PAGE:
Over the past day, we’ve been putting Apple‘s Time Capsule through its paces, and so far, we like what we see. We will be updating you with some impressions in a future post, but for now, we figured we’d hit you with another one of our unboxing galleries. We have a good 18 shots of Apple’s backup NAS wireless router that works hand-in-hand with Time Machine in all of its glory over in our Time Capsule unboxing gallery. Check it out.
Also, if you are interested, here is a Time Capsule vs. Airport Extreme size comparison gallery.
Read More | Time Capsule unboxing gallery
Gallery: Apple Time Capsule unboxing gallery
Apple‘s latest gem, the MacBook Air, has been around for just about two weeks now. We got our hands on one of the SSD-based units, and are currently working on our full review. In the meantime, we figured this unboxing gallery might be of interest. We grabbed about 40 shots of the notebook that sports the mad thinness, all for your viewing pleasure in our MacBook Air unboxing gallery.
Read More | MacBook Air unboxing gallery
Gallery: Gallery: MacBook Air unboxing
Yesterday we hit you with our MacBook Air unboxing video, giving you a look at the SSD version of the notebook. Today, we bring you our unboxing video and demonstration of the MacBook Air SuperDrive.
As you probably know by now, the MacBook Air doesn’t include any sort of optical drive built-in to the unit. While the Remote Disc feature is nice, sometimes you just want to have a dedicated optical drive. I’d hate to install Vista in Boot Camp using Remote Disc, if that is even possible. For what it’s worth, we think this is a worthy purchase to go alongside your MacBook Air notebook. You just never know when you’ll need it.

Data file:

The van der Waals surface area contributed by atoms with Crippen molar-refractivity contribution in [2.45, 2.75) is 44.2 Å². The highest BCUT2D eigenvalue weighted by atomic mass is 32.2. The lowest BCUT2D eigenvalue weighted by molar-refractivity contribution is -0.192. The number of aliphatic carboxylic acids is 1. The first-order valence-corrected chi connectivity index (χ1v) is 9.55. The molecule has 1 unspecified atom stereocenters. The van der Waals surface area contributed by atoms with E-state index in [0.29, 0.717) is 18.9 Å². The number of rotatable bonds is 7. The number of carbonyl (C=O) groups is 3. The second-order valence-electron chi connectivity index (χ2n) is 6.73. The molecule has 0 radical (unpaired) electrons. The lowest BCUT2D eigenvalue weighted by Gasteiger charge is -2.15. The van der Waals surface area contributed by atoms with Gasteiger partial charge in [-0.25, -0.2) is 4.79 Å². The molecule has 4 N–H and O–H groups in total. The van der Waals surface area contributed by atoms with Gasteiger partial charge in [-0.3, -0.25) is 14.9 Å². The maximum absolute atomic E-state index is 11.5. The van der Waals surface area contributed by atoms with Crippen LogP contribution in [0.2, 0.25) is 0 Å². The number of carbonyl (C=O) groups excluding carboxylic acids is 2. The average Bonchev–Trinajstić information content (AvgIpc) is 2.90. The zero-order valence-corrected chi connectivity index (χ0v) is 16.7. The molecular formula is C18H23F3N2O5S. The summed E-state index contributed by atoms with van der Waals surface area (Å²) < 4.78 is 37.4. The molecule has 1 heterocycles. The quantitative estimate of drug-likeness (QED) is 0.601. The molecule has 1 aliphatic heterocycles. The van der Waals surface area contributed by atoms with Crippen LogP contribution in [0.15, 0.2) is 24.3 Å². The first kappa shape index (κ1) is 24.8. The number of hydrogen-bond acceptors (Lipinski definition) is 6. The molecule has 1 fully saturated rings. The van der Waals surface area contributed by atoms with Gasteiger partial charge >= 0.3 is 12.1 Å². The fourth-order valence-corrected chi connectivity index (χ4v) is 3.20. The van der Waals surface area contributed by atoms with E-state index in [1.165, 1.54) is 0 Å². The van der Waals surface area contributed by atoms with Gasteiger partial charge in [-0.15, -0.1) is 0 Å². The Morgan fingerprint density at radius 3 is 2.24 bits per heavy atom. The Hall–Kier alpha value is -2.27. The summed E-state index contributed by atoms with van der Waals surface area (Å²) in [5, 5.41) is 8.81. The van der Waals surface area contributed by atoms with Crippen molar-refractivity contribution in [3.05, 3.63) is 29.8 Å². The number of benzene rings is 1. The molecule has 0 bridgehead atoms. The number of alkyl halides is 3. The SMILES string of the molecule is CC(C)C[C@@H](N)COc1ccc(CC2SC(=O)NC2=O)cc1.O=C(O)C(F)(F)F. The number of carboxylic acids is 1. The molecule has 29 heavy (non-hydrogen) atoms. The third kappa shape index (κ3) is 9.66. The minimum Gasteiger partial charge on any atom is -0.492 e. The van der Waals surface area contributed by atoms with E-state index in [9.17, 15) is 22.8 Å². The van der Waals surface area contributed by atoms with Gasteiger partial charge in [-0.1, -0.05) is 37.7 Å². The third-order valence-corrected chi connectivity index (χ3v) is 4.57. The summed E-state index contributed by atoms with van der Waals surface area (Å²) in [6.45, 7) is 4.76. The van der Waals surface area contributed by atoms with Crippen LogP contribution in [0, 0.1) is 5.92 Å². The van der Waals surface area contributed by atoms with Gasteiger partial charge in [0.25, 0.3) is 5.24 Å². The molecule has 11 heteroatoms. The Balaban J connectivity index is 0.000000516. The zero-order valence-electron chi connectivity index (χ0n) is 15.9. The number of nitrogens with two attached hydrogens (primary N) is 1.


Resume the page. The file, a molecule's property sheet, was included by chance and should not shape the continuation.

The MacBook Air is the latest gem of a notebook from the Apple folks. Aimed at those who need something super portable (or, ultra-portable), the Air features a 13-inch LED backlit screen, a full-sized backlit keyboard, and it weighs just three pounds.
We got our hands on the SSD version of the MacBook Air, so we boot it up and give you a look at it’s startup time as well. The Air comes with a
Micro DVI-to-DVI cable, and
Micro DVI-to-VGA cable, and the expected power charger and software. We also noticed that the box it ships in is a lot smaller than those of previous Apple notebooks. Check out the video to see for yourself.
Pleo is, without question, one of the hottest toys on the wish lists of children across America this holiday season. Ugobe’s robotic baby dinosaur is a wonder, seemingly coming to life once it’s turned on. We were able to get our hands on a brand new Pleo, and as is our custom, we figured it best to hook you guys up with a video of the unboxing experience.
If you are unfamiliar with Pleo, it’s a robotic baby dinosaur toy that was conceptualized by Caleb Chung - he also co-created Furby. It’s modeled on a one-week-old Camarasaurus dinosaur, and mimics the behavior of a newborn baby. Pleo thinks and acts independently, and Ugobe goes as far as to say “just like a real animal.” When you first turn it on, Pleo begins it’s birthing stage. It won’t react to you much, but you should still pet it and give it attention, as that will set the stage for the personality it will eventually have. After about 5-12 minutes, depending on your level of interaction, Pleo enters the hatchling stage. This lasts until the battery charge runs out, which is typically about 45 minutes. This is where it’s basic behavioral drives will start to kick-in. He’ll ask to be fed, he’ll start to walk and explore his environment, take short naps like a baby, and he’ll start to exhibit a wider range of emotions. He will begin to experiment with new sounds he can make.
Read More | Pleo World